Crop or Not | Landscape 9x16Crop or Not | a 7 Image Story  To crop or not to crop: that is the question:  Whether  ‘tis nobler in the mind to suffer the slings and arrows of outrageous fortune…  Most pros don’t crop.  Their motto: move your feet to get the image right in the camera.  That’s easy to say, if you have all the equipment and time required to capture the image you want.  Most amateurs know that sometimes you cannot move to get the shot you want.  Things get in your way like mountains, rivers, vacation with other people, enough time, the right lens, etc.  Occasionally as an amateur, you might not have the vision or foresight to get a different lens or move to a better place.  And, you can’t go back to try again; vacation’s over.

Besides the obvious, why else might you want to crop?  Sometimes you don’t notice distracting elements at the edges of the frame or you did notice but could not capture the images without them.  Sometimes, you might like a certain scale like 4×5 for portraits of people and animals or like 9×16 HD scale for landscapes and airplanes. So, do you pitch the image or crop it?  

If you make the click, you have the privilege of finishing the image any way you like, right?  Well, right, sort of.  For me, it depends mostly upon the destination of the image.  First, I always try to get the image I want in the camera.  Then, if the image will be used in the editorial market, it gets finished without cropping.  (Photo editors do not like cropped images.)  Sometimes, I’ll make a copy and crop the copy to one of my favorite scales to make a print. (I never crop the master.)  I really like 4×5 scale for portraits, both people and animals; sometimes even trees.  For many grand landscapes, I like the 9×16, sometimes called HD, scale.  And, for aircraft, particularly head on ground shots, the 9×16 scale looks great.  An occasional image looks good; square.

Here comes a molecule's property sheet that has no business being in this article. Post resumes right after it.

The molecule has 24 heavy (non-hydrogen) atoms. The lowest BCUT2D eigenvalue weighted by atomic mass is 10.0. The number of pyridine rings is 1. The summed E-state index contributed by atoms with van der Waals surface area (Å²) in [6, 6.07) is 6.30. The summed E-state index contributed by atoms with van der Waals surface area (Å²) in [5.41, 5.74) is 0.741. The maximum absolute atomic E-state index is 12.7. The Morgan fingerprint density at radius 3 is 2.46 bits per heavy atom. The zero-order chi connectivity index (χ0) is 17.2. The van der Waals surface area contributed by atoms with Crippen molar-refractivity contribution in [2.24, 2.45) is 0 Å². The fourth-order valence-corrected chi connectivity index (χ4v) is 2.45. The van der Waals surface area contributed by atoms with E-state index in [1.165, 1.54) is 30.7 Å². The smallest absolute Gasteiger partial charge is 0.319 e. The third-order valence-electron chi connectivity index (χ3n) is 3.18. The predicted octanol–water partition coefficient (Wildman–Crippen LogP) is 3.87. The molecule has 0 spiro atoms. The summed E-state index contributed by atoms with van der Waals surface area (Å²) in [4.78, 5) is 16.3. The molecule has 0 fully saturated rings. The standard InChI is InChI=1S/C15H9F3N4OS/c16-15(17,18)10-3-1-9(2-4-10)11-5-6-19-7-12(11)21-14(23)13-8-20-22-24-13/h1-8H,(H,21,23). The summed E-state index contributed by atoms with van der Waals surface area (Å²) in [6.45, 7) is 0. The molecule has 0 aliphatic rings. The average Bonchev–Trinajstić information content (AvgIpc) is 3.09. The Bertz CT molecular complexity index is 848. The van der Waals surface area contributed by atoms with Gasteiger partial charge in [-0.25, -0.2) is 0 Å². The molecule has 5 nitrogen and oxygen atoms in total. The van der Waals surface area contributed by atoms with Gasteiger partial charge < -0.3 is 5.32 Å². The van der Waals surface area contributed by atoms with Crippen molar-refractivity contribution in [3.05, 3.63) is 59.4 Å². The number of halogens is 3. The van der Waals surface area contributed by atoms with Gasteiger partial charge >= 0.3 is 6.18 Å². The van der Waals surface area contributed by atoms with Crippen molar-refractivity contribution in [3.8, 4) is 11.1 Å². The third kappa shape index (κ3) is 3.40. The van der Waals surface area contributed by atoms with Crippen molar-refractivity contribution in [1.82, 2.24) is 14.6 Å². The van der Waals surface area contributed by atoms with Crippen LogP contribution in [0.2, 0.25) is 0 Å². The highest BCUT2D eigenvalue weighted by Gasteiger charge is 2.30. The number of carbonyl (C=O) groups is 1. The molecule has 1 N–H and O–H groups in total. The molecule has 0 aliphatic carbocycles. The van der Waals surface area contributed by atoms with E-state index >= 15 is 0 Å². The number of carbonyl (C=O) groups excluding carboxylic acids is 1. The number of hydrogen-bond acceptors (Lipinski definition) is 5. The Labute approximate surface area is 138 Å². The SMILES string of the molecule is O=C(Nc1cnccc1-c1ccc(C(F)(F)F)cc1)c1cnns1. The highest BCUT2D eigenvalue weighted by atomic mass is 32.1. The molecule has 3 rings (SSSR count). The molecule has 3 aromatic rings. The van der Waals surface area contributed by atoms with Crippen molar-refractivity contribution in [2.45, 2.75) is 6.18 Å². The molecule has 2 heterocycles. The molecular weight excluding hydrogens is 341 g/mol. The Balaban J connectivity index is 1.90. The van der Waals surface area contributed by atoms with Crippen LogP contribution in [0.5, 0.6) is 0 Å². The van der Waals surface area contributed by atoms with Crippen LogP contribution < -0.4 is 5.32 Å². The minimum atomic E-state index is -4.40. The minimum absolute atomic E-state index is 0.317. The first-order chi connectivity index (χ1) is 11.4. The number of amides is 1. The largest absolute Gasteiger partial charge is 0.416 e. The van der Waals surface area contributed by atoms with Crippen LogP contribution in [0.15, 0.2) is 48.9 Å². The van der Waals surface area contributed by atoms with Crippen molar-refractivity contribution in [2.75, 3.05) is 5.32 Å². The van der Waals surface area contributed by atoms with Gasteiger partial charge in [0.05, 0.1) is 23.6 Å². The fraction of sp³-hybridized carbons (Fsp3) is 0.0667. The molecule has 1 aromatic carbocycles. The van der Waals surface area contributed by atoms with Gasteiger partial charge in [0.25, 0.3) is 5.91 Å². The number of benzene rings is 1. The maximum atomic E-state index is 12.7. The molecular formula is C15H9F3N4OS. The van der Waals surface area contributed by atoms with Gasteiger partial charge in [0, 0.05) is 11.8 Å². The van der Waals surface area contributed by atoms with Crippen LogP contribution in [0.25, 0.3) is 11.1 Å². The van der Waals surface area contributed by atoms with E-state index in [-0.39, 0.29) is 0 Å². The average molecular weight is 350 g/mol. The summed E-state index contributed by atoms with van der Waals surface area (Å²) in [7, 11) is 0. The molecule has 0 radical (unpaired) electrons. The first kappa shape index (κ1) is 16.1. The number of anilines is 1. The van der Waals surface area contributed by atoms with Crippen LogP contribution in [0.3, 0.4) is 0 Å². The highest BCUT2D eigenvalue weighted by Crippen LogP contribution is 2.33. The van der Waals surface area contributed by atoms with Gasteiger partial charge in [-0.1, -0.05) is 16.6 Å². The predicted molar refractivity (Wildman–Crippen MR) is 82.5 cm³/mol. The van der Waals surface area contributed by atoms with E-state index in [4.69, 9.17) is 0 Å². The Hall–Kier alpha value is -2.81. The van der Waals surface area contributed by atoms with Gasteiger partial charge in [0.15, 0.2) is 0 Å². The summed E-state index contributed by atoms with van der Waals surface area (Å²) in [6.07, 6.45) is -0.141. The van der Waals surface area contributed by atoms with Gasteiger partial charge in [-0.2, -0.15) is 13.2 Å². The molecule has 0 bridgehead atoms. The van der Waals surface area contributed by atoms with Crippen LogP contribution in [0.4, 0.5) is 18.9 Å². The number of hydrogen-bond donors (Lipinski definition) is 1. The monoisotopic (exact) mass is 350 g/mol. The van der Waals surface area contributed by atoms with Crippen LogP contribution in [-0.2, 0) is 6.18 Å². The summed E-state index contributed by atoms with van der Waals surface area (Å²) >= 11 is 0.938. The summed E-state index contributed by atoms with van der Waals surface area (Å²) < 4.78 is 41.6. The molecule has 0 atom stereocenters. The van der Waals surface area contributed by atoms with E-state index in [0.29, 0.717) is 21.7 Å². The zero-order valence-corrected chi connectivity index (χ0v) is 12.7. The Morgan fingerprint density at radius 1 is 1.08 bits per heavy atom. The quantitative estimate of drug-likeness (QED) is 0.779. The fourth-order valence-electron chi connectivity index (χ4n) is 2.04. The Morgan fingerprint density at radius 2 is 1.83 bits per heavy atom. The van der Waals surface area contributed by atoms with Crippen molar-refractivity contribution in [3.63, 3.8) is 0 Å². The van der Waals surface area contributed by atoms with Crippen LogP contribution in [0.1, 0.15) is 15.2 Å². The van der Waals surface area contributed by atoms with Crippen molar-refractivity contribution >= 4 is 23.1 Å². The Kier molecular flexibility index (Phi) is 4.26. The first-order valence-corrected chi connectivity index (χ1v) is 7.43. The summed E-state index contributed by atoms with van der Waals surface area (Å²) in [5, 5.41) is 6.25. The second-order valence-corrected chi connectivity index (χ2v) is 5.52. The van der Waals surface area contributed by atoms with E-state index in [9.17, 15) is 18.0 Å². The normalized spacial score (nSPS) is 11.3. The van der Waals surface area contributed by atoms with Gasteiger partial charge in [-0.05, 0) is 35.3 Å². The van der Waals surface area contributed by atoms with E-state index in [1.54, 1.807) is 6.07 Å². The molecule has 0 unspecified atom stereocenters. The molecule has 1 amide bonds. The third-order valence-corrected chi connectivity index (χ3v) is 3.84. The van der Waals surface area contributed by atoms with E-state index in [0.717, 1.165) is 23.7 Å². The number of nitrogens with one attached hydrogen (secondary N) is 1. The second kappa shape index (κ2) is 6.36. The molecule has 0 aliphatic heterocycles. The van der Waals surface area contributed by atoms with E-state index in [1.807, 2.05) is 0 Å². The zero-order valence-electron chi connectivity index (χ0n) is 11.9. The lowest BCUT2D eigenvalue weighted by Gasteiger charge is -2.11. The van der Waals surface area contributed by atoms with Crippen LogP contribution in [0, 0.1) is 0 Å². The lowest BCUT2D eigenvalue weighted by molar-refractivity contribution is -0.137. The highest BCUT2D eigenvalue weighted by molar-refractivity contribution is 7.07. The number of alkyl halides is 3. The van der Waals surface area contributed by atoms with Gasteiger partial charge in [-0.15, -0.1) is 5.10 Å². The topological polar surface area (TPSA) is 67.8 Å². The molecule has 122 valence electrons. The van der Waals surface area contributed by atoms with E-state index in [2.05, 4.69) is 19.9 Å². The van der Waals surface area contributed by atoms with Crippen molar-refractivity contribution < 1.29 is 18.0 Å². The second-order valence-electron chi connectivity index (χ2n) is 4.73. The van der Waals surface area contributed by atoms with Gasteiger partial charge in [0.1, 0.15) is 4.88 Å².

There are several downside impacts of cropping including:

  • Photo editors do not like cropped images and will discard your entire submission most of the time.
  • Aggressive cropping can reduce image quality.
  • Over time, cropping can make the photographer a bit lazy.
  • Sometimes, it reduces the maximum size of acceptable print quality.

If you are going to crop, consider a few guidelines for better composition while cropping:

  • Crop before making any other adjustment in post processing.  The remaining adjustments will be easier and to scale.
  • Don’t forget the “rule of thirds” for composition when cropping.
  • Check the edges of the image to see if any distracting objects lurk.
  • Check to see if the subject is still off-center.

Or perhaps you are a purest and will not accept a cropped image. You made the click, finish your image as you will.

Each of the 7 images represent a crop I’ve use from time to time.  Each image will be posted individually this week with a bit more narrative under category Crop or Not.

Click any image below for a slide show!

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